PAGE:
Disorders of purine metabolism are caused by genetic mutations that lead to a disruption in normal purine metabolism. These mutations can be inherited from one or both parents, or can be caused by environmental factors such as exposure to certain medications, toxins, or radiation.
Diagnosis of disorders of purine metabolism is usually made through biochemical tests and genetic testing. These tests measure levels of purines and their metabolites in the blood or urine, as well as looking for genetic mutations that could indicate a disorder of purine metabolism.
The differential diagnosis of disorders of purine metabolism includes other metabolic disorders such as gout, Lesch-Nyhan Syndrome, and familial hyperuricemia. It can also include other conditions such as renal insufficiency, diabetes, and liver disease.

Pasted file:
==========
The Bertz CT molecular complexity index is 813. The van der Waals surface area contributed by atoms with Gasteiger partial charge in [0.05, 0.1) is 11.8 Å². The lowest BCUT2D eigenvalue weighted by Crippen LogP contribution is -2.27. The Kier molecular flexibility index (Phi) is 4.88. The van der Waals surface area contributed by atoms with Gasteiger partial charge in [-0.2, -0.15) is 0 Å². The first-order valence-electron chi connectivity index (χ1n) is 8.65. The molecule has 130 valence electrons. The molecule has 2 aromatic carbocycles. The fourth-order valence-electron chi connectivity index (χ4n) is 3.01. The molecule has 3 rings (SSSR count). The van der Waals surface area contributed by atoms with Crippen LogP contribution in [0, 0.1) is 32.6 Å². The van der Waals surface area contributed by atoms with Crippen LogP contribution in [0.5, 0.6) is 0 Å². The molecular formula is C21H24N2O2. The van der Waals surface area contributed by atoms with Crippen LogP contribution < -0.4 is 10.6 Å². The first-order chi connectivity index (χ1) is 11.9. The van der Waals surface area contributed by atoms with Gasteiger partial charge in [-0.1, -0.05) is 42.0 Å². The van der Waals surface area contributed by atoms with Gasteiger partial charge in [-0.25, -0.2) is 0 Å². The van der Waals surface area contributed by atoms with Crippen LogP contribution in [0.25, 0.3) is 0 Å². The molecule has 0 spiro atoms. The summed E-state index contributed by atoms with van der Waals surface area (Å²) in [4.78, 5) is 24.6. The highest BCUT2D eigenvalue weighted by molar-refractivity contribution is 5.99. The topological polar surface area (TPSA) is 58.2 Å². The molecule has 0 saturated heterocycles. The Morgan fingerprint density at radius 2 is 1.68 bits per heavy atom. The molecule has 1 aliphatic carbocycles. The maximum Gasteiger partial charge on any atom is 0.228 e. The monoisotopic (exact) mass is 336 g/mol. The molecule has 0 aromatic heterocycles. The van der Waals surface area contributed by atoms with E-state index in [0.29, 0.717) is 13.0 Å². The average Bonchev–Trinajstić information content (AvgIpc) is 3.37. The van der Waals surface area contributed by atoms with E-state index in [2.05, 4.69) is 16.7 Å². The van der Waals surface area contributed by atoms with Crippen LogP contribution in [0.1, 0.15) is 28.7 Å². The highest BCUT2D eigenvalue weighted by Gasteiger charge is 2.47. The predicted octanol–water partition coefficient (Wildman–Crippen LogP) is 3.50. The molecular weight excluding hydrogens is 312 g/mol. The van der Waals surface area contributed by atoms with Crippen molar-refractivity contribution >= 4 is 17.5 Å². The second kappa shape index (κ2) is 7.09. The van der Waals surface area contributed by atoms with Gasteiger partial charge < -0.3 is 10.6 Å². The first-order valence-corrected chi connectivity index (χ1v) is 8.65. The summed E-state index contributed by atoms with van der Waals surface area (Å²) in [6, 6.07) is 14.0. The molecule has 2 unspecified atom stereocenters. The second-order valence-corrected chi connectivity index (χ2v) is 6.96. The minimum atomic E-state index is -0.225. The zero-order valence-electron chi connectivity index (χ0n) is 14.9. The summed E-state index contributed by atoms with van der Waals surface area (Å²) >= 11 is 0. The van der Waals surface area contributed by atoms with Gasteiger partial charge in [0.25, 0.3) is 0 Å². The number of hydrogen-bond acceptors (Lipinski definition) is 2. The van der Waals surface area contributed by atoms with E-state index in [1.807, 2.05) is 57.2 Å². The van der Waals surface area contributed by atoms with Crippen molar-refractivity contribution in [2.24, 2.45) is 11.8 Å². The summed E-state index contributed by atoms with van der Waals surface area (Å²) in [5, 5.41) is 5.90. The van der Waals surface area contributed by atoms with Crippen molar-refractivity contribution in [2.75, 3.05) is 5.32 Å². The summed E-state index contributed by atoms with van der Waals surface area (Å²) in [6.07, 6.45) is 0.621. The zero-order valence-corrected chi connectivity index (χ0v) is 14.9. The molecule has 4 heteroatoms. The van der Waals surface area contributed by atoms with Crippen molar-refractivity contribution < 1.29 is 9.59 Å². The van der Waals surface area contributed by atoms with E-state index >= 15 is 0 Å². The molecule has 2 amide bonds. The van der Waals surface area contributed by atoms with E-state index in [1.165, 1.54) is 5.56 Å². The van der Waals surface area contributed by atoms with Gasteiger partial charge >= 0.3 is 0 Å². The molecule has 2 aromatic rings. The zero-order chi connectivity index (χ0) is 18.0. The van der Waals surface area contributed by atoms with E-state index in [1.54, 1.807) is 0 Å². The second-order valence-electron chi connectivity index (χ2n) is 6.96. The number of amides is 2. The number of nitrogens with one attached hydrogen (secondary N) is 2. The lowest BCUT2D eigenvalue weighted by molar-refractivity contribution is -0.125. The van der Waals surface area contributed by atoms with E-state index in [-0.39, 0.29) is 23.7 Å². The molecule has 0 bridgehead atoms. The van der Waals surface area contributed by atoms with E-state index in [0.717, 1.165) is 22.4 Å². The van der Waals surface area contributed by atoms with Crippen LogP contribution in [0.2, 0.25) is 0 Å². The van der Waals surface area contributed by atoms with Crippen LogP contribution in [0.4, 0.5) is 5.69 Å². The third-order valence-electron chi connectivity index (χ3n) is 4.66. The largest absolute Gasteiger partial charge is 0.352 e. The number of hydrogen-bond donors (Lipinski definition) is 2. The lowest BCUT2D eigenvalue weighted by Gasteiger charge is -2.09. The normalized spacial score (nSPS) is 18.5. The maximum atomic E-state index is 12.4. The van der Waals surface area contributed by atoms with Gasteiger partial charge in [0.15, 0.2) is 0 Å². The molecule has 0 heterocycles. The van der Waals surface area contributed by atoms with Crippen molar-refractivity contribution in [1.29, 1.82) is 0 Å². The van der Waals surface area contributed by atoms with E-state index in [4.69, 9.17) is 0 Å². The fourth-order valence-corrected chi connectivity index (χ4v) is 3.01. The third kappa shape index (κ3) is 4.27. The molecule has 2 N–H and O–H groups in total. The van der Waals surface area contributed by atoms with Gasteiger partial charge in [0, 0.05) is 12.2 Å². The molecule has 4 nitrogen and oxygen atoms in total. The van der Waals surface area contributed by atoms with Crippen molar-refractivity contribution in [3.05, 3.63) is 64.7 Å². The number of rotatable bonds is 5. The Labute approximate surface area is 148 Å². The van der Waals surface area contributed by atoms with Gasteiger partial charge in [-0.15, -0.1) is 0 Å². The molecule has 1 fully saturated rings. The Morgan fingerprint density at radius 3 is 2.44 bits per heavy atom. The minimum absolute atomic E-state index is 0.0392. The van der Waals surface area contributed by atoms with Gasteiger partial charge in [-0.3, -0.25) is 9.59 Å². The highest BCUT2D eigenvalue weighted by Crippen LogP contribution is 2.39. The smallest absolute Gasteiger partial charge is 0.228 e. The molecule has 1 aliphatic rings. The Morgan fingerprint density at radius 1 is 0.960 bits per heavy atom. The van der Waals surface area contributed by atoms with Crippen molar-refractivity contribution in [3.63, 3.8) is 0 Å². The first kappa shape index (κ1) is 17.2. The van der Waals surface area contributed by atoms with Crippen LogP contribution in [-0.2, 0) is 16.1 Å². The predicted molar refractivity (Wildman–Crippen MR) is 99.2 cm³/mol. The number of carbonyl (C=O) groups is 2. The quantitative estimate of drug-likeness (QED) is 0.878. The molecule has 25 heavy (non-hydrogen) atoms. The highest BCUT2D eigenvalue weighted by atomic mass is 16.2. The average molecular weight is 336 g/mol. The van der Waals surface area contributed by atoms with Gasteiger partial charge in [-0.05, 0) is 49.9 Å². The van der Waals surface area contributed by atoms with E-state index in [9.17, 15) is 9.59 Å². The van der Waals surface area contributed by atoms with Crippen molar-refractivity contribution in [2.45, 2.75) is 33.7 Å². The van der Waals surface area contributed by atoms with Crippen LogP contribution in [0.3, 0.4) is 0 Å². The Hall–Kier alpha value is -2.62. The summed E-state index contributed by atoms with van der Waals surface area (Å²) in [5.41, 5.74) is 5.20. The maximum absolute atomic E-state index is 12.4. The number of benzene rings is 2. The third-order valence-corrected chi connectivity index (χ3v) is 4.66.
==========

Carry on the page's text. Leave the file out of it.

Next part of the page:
Treatment of disorders of purine metabolism depends on the specific disorder and the individual patient. Treatment may include lifestyle modifications such as dietary changes, exercise, and weight management; medications such as allopurinol and probenecid; and, in some cases, surgery.
The prognosis for disorders of purine metabolism varies depending on the specific disorder and the individual patient. In general, the prognosis is good with early diagnosis and effective treatment. However, some disorders may be associated with chronic health problems and disability.